[Samba] SMB Windows ACL functionality

Bailey Allison ballison at 45drives.com
Tue Jul 12 22:10:51 UTC 2022

Hi All,

First of all, thank you very much everyone for the replies the insight is
much appreciated!

Rowland, per your:

> I carried out the same tests on another machine (this time using
> 'rid'), but this computer did not map Administrator to root with a
> User.map
> Everything else was the same.
> Logged into Win10 as Administrator, I couldn't change anything, I
> expected this.
> Logged in as myself, I could alter the permissions on the share that
> didn't have 'acl_xattr:ignore system acls = yes' set, but on the other,
> I got:
> An error occured while applying security information to
> \\mintclient\acltest2
> Failed to enumerate objects in the container. Access is denied.

I can verify I am seeing the same behaviour, without the 'acl_xattr: ignore
system acls = yes' set I can modify permissions from the root of the share
and within.

I can't modify at the root of the share using myself (DOMAIN\bailey) with
'acl_xattr: ignore system acls = yes' set, but if I am to create a
file/folder within the share using 'acl_xattr:ignore system acls = yes' set
I can then modify the permissions on that folder/file as I please, I suspect
due to that created folder having full control for my user assigned when
creating it, whereas it seems the root of the share my "DOMAIN/Domain
Admins" group only has read write execute access not full control despite
permissions being set to 0770. 

These permissions then do not present as extended ACLs on the Ubuntu server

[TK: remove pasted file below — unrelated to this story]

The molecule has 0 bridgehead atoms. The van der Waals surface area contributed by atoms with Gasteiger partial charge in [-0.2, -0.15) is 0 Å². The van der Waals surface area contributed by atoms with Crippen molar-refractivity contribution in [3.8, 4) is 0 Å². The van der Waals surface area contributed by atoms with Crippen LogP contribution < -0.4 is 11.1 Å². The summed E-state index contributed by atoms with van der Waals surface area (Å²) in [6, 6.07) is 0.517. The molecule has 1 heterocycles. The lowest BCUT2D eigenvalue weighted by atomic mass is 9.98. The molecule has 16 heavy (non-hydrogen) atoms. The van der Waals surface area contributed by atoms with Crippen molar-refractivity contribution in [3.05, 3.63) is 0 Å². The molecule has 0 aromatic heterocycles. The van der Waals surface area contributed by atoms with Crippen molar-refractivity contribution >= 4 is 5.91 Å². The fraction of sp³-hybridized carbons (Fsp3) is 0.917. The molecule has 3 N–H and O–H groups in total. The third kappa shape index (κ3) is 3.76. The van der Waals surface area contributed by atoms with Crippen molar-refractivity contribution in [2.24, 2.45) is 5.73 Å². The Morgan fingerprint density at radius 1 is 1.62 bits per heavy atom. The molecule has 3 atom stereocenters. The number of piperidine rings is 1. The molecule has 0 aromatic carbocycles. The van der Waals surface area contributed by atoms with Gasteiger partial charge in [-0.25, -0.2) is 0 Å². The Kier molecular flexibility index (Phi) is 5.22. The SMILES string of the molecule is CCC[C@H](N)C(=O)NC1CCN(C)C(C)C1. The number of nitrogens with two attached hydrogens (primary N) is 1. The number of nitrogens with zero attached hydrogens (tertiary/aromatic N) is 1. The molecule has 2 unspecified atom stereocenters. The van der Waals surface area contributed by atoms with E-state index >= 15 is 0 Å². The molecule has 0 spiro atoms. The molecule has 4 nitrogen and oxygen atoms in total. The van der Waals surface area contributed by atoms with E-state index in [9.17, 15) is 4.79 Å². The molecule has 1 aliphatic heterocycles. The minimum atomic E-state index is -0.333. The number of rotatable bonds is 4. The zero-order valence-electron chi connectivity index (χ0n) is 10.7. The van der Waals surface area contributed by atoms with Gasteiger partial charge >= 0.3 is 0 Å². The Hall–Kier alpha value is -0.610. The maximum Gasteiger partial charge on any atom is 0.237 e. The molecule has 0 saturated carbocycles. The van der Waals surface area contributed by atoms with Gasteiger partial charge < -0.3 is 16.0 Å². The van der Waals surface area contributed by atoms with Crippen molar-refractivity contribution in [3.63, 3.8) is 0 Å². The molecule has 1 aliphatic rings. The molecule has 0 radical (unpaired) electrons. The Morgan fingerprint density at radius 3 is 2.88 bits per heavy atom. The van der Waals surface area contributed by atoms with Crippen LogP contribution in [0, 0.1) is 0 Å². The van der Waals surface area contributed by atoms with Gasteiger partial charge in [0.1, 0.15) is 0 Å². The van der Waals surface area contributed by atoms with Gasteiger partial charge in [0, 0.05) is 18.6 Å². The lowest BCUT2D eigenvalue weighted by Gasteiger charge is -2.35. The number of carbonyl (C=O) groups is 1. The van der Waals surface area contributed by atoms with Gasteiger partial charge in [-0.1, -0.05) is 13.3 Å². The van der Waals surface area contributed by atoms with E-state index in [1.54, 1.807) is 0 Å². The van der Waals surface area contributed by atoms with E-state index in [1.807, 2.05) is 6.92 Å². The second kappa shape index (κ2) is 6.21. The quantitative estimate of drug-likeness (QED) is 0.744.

checking with getfacl on the directory, however they do show up when
querying with getfattr which I assume is due to:

> so the module can implement the permission  evaluation in userspace based
on the contents of the NT ACL stored in an xattr, without interference of
filesystem permissions.

Which makes sense as we're reading the permissions in userspace from the NT
ACL as you have mentioned.

In addition, per the manpage for acl_xattr:

"acl_xattr:ignore system acls = [yes|no]

When set to yes, a best effort mapping from/to the POSIX ACL layer will not
be done by this module. The default is no, which means that Samba keeps
setting and evaluating both the system ACLs and the NT ACLs. This is better
if you need your system ACLs be set for local or NFS file access, too. If
you only access the data via Samba you might set this to yes to achieve
better NT ACL compatibility."

Which makes sense as this is the behaviour we are seeing.

I guess the curious thing at this point is that both methods do appear to
work just in separate ways? As a quick tl:dr would it be fair to say that:

With 'acl_xattr: ignore system acls = yes' set, the Windows ACLs are applied
in userspace and read from that. Downside is this allows anyone who has
local access to the filesystem full control as everything is written with
open access.

With 'acl_xattr: ignore system acls = no' set, the Windows ACLs are applied
directly to the actual filesystem/kernel similar to if we were to manually
set permissions with setfacl, in addition making the samba server aware of
the ACL changes directly as well as Windows clients.

Both options do allow setting and modifying of Windows ACLs but have
different results on the filesystem we're sharing out from the samba server.

So I guess perhaps it's almost up to user preference which method to use?
Obviously as mentioned before there's some caveats to using the 'acl_xattr:
ignore system acls = yes' options.

Again, really appreciate the insight on this from everyone as I feel I've
gotten a much better understanding of what is going on.


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